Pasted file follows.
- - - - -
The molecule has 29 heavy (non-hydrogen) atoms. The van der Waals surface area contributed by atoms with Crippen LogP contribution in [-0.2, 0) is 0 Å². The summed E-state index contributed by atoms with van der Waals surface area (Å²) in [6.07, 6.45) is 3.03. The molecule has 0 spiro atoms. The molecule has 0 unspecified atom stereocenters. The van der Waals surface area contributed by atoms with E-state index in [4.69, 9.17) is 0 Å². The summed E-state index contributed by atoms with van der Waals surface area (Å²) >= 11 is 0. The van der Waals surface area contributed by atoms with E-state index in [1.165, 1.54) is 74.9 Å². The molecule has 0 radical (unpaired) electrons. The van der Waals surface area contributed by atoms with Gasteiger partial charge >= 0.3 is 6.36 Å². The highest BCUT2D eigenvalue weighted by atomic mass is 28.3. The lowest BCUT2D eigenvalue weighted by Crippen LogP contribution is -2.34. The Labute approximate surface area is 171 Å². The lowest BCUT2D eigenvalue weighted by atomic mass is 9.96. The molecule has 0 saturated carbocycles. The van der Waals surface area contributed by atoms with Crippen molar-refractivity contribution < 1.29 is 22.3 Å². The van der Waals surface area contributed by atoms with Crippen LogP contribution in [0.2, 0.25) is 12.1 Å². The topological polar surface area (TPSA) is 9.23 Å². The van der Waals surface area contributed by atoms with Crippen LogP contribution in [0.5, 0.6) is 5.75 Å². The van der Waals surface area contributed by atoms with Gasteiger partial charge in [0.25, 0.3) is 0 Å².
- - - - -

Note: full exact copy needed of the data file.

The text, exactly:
The molecule has 29 heavy (non-hydrogen) atoms. The van der Waals surface area contributed by atoms with Crippen LogP contribution in [-0.2, 0) is 0 Å². The summed E-state index contributed by atoms with van der Waals surface area (Å²) in [6.07, 6.45) is 3.03. The molecule has 0 spiro atoms. The molecule has 0 unspecified atom stereocenters. The van der Waals surface area contributed by atoms with E-state index in [4.69, 9.17) is 0 Å². The summed E-state index contributed by atoms with van der Waals surface area (Å²) >= 11 is 0. The van der Waals surface area contributed by atoms with E-state index in [1.165, 1.54) is 74.9 Å². The molecule has 0 radical (unpaired) electrons. The van der Waals surface area contributed by atoms with Gasteiger partial charge >= 0.3 is 6.36 Å². The highest BCUT2D eigenvalue weighted by atomic mass is 28.3. The lowest BCUT2D eigenvalue weighted by Crippen LogP contribution is -2.34. The Labute approximate surface area is 171 Å². The lowest BCUT2D eigenvalue weighted by atomic mass is 9.96. The molecule has 0 saturated carbocycles. The van der Waals surface area contributed by atoms with Crippen molar-refractivity contribution < 1.29 is 22.3 Å². The van der Waals surface area contributed by atoms with Crippen LogP contribution in [0.2, 0.25) is 12.1 Å². The topological polar surface area (TPSA) is 9.23 Å². The van der Waals surface area contributed by atoms with Crippen LogP contribution in [0.5, 0.6) is 5.75 Å². The van der Waals surface area contributed by atoms with Gasteiger partial charge in [0.25, 0.3) is 0 Å².